I have been using some of my downtime as an opportunity to catch up on the wider world of BPM. It's easy to get very focussed on one's own products and one's own clients and lose track of what's happening in the wider world.
So, I spent some time this morning browsing Sandy Kemsley's recent posts in my feed reader.
One post caught my attention. It wasn't actually about BPM; it was about blogging. She accused somebody of stealing her blog posts.
What I think was going on was that the guy was aggregating the RSS feeds of lots of relevant bloggers and republishing them on his site. Because Sandy publishes a full feed (which means I don't have to go to ebiqz to read her posts - they're in my reader in their entirety), her full posts were appearing on his blog.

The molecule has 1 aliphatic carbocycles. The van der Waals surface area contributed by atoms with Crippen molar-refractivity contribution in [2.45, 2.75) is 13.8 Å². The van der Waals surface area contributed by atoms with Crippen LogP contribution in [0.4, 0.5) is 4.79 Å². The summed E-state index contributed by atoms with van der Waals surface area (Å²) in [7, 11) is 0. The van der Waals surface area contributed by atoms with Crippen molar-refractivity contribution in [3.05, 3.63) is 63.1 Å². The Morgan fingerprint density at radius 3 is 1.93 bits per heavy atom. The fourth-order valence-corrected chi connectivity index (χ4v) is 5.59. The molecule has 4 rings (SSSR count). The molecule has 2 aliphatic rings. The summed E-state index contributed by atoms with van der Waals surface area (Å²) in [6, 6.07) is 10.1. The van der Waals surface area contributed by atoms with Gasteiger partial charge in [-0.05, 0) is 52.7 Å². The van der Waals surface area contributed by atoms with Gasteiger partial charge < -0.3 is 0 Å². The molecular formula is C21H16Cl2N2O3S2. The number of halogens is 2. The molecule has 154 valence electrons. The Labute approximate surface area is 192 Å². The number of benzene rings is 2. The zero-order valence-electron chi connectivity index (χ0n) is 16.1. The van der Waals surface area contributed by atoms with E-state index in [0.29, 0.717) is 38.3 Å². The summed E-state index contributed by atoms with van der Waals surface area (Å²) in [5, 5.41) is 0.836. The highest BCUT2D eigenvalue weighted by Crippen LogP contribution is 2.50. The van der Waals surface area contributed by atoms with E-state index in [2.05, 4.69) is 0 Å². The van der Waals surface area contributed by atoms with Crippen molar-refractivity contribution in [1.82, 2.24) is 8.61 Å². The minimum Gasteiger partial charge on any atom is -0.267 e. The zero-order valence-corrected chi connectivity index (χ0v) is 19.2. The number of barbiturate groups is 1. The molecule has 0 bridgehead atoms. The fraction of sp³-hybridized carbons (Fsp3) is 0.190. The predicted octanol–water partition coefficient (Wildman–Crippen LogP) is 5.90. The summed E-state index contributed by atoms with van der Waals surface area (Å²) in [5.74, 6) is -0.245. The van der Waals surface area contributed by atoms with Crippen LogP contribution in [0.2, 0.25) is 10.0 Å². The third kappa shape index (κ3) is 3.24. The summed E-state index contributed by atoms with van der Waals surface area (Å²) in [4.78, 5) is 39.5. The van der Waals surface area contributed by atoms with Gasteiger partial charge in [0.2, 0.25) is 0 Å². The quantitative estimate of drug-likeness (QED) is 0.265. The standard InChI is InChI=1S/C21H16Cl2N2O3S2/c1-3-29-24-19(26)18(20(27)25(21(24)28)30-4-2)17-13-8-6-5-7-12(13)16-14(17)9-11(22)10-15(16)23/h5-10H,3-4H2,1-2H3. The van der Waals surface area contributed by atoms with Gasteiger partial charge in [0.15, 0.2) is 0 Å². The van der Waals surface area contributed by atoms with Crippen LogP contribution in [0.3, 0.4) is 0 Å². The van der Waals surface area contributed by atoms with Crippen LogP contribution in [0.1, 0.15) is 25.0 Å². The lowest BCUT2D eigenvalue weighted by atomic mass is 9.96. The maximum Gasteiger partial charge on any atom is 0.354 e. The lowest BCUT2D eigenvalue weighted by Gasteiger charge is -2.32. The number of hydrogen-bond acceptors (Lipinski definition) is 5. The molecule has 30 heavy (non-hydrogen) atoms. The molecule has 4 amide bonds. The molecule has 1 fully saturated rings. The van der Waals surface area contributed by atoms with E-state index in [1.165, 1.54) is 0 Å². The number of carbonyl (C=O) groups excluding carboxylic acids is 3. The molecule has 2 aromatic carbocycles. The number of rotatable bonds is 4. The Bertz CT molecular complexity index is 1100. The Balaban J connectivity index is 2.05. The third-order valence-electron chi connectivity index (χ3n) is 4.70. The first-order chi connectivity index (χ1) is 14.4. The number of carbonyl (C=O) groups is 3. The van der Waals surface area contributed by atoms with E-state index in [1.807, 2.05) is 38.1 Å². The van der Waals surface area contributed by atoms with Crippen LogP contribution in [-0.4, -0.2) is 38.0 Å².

She was upset - and said so.
The guy apologised and took down the posts. Although his blog was done in his own time, his role as a Sales VP for a vendor clearly made him visible: he has resigned from his job.
A reminder to us all of the need to be careful.
And if that were not enough, Dennis brings news of dastardly deeds in the enterprise applications world. Oracle are claiming that a unit of SAP have been engaged in "corporate theft on a grand scale". The alleged behaviour includes the logging on to Oracle's support site and downloading large numbers of documents. Without expressing an opinion on this matter, it's a timely reminder to the rest of us that even seemingly innocuous acts (like bulk-downloading all information you may conceivably need about a problem) may, in retrospect, look suspicious.